Diverse microbial communities in non-aerated compost teas suppress bacterial wilt

  • W. K. Mengesha
  • S. M. Powell
  • K. J. Evans
  • K. M. Barry
Original Paper

Abstract

Non-aerated compost teas (NCTs) are water extracts of composted organic materials and are used to suppress soil borne and foliar disease in many pathosystems. Greenhouse trials were used to test the effectiveness of NCTs to suppress potato bacterial wilt caused by Ralstonia solanacearum on plants grown in soils inoculated with a virulent isolate of the pathogen (biovar II). NCTs prepared from matured compost sources: agricultural waste (AWCT), vermicompost (VCT) and solid municipal waste (SMWCT) were evaluated at three initial application times (7 days before inoculation, at time of inoculation and 7 days after inoculation) prior to weekly applications, in a randomized complete-block design. AWCT applied initially at the time of inoculation resulted in the greatest disease suppression, with the disease severity index 2.5-fold less than the non-treated plants and the “area under the disease progress curve” (AUDPC) 3.2-fold less. VCT and SMWCT were less suppressive than AWCT regardless of initial application time. Next generation sequencing of the v4 region of 16S rRNA gene and the internal transcribed spacer region (ITS1) revealed that diversity and composition of the bacterial and fungal communities across the NCTs varied significantly. Dominant bacterial phyla such as Actinobacteria, Bacteroidetes, Firmicutes, Proteobacteria, Verrucomicrobia, Chloroflexi, Planctomycetes, Acidobacteria, and a fungal phylum Ascomycota were detected in all NCTs. AWCT had optimum physico-chemical measurements with higher bacterial Shannon diversity indices (H) and fungal richness (S) than the other treatments. We conclude that bacterial wilt of potatoes grown in controlled conditions can be suppressed by a non-aerated compost tea with a high microbial diversity when applied at planting and weekly thereafter.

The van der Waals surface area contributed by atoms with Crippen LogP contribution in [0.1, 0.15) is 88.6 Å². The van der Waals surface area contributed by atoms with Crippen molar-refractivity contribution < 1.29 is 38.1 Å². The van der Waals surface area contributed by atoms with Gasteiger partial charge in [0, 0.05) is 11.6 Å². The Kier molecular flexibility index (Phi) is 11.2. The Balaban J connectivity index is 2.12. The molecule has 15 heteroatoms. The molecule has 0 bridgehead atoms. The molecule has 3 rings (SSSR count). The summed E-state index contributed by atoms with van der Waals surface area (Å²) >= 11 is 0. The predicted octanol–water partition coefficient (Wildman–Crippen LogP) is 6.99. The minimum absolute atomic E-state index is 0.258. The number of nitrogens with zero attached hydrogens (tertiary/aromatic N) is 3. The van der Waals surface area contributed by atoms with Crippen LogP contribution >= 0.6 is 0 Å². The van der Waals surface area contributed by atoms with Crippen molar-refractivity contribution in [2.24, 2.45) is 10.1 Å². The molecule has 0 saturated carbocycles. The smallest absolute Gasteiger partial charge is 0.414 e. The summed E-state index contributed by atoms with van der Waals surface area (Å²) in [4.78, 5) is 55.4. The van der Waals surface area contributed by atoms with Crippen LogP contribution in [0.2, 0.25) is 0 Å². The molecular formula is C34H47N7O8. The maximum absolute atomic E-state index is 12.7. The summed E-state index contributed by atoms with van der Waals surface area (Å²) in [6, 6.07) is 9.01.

Keywords

Disease severity Next generation sequencing Microbial diversity Non-aerated compost tea Ralstonia solanacearum 

Notes

Acknowledgements

The authors would like to thank staff members at the bacteriology section of Ambo Plant Protection Research centre for provision of the glasshouse facility used for conducting the research. The Australian Development Scholarship (ADS) provided to the first author is gratefully acknowledged and we thank the School of Land and Food of UTAS for operational support. Thanks to David Ratkowsky for his advice on statistical analysis.

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Copyright information

© Springer Science+Business Media Dordrecht 2017

Authors and Affiliations

  1. 1.School of Land and Food, Tasmanian Institute of AgricultureUniversity of TasmaniaHobart, TasmaniaAustralia

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